Category: Bluestocking Salon

Bluestockings were public scholars who exchanged ideas in both published texts and in salons and assemblies frequented by men and women alike. In Bluestocking Salon, ABOPublic profiles eighteenth-century and twenty-first century female and feminist scholars and writers and their work. Here, we hope to foster the same kind of intellectual excitement and exchange of ideas enjoyed by our predecessors.

Editing Jane West: A Conversation with the Editors of A Gossip’s Story (1796)

A Gossip's Story by Jane West

The three of us (Devoney Looser, Caitlin Kelly, and Melinda O’Connell) worked together to co-edit Jane West’s A Gossip’s Story, and A Legendary Tale (1796), a novel that has been described as a starting point, if not the inspiration, for Jane Austen’s Sense and Sensibility (1811). West’s novel, like Austen’s, centers on two sisters, one…

Romantic Outlaws (Chapters 21-30): Motherhood, Literature, and Rebellion

Romantic Outlaws via popmatters.com

Chapters 21-30 of Charlotte Gordon’s Romantic Outlaws: The Extraordinary Lives of Mary Wollstonecraft and her Daughter, Mary Shelley examine the relationship between authors’ biographies and their fiction, their romances, and their partnerships. While this segment of the book includes deeply intriguing criticism regarding the writing process and the ideal romantic partnership, Gordon has several disconcerting…

Romantic Outlaws (Chapters 11-20): Motherhood, Literature, and Rebellion

Romantic Outlaws via popmatters.com

Chapters 11-20 of Charlotte Gordon’s Romantic Outlaws follows Mary Wollstonecraft and Mary Shelley as they begin to publish their most influential literary texts. Though Wollstonecraft would later write several fictional works, her political and philosophical writings have been her most successful. A Vindication of the Rights of Man (1790) and A Vindication of the Rights…

Romantic Outlaws (chapters 1-10): Motherhood, Literature, and Rebellion

Romantic Outlaws via popmatters.com

Last week, I began to read Charlotte Gordon’s recent text, Romantic Outlaws: The Extraordinary Lives of Mary Wollstonecraft and her Daughter Mary Shelley. While these two women are unarguably two of the most fascinating figures in literary history, I nonetheless expected their biographies to be somewhat dry, likely due to my limited, stereotypical understanding of…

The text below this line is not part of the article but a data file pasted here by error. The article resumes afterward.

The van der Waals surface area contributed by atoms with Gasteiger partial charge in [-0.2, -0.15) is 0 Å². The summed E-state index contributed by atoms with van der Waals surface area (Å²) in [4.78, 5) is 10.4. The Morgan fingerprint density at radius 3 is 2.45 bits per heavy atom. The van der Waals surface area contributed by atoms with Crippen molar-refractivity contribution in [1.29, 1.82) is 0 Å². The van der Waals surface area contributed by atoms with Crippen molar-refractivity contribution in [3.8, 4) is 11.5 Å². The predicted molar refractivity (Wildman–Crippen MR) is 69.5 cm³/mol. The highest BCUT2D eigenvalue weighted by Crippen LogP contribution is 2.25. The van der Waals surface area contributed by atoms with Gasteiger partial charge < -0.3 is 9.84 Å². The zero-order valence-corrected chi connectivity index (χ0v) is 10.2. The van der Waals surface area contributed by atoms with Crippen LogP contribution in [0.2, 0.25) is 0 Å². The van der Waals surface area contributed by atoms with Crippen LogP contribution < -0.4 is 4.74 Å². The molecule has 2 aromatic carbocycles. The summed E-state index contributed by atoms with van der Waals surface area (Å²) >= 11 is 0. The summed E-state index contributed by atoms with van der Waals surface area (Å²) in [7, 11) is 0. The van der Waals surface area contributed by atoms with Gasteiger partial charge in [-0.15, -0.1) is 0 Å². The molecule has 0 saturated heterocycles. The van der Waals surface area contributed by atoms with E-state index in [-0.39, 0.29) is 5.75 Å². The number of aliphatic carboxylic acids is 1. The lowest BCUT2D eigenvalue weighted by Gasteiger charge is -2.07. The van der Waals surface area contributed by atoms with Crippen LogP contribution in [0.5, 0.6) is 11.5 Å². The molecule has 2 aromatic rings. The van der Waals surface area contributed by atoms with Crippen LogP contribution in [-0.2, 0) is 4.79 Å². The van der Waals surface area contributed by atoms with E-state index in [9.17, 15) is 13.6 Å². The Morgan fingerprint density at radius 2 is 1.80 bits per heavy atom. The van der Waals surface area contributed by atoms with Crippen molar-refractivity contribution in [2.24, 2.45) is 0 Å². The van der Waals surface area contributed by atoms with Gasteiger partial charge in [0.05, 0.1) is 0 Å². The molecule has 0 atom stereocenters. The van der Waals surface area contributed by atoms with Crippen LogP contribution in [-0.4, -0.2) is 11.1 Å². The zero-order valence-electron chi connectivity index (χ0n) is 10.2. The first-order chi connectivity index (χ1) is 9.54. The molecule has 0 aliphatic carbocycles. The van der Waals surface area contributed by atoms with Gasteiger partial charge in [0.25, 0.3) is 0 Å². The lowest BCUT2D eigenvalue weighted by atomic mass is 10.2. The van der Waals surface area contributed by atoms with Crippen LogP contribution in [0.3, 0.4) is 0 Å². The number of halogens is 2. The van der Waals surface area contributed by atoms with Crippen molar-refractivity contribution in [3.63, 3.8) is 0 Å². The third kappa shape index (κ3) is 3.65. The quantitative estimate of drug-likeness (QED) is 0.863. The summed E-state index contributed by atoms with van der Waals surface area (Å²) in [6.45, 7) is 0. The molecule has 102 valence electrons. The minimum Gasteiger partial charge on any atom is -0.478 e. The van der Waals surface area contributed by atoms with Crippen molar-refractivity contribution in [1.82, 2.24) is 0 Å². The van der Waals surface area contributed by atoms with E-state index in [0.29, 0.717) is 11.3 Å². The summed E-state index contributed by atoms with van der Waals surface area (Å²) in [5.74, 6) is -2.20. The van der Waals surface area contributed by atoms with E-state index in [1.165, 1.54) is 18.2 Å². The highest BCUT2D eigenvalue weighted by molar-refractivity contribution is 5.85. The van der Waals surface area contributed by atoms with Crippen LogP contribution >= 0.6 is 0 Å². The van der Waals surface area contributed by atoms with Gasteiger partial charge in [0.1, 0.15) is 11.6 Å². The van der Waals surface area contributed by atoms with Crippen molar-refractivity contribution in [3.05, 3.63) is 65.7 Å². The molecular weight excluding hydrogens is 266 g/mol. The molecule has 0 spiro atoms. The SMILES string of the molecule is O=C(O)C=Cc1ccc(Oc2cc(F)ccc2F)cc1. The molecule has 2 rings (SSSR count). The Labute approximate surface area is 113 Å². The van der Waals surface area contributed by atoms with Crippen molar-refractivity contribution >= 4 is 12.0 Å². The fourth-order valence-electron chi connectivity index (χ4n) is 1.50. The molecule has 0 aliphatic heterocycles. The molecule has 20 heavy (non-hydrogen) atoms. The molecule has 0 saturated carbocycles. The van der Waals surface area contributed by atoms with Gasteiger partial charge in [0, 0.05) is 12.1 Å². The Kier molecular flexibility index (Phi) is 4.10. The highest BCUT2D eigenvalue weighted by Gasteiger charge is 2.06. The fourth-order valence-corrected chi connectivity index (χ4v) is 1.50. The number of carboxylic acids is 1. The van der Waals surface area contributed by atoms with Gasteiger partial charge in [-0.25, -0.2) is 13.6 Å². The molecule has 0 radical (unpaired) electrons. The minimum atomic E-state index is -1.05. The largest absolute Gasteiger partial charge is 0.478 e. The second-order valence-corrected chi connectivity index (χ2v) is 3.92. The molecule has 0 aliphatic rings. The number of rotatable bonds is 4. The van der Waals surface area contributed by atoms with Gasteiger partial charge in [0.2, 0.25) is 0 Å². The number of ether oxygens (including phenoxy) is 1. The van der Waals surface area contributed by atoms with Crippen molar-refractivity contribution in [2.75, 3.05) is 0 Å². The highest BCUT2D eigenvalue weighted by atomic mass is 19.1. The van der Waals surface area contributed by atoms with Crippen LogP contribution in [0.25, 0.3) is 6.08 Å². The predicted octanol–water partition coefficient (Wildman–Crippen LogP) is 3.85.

Betsy Austin and Hannah Lewis: Female Entrepreneurs in Jane Austen’s Transatlantic World

Rachel Pringle of Barbadoes (1796) By Thomas Rowlandson (1756-1827) Royal Collection Trust / © Her Majesty Queen Elizabeth II, 2015

In our recent article in Modern Philology, “Jane Austen’s Afterlife,” Devoney Looser and I discuss Jane Austen’s literary legacy and its connection through her naval brother with two Barbadian freewomen: Betsy Austin (d. 1848) and Hannah Lewis (c. 1792), two women who ran successful hotels in Bridgetown, Barbados. We describe two newly published letters by…

Mary Davys, Playwright as Novelist

Frontispiece from Mary Davys’s The Northern Heiress [1716]Eighteenth-Century Collections Online

Mary Davys’s (1674-1732) conventional place in literary history is as an accomplished early novelist, known especially for The Reform’d Coquet (1724), Familiar Letters Betwixt a Gentleman and a Lady (1725), and The Accomplish’d Rake (1727). She wrote several other fictions, some of which she published in the early years of the eighteenth century and revised…

ASECS Roundtable: From Dissertation to Publication

Proposing Men: Dialectics of Gender and Class in the Eighteenth-Century English Periodical (1998) By Shawn Lisa Maurer Stanford University Press

In this post, we publish Shawn Maurer’s valuable talk from the ASECS 2011 Women’s Caucus roundtable, “From Dissertation to Publication.” It is largely unedited, and we are grateful to Professor Maurer for allowing us to reopen this conversation here on ABOPublic.   ASECS 2011 Vancouver Good afternoon. I want to start by thanking Misty Anderson for…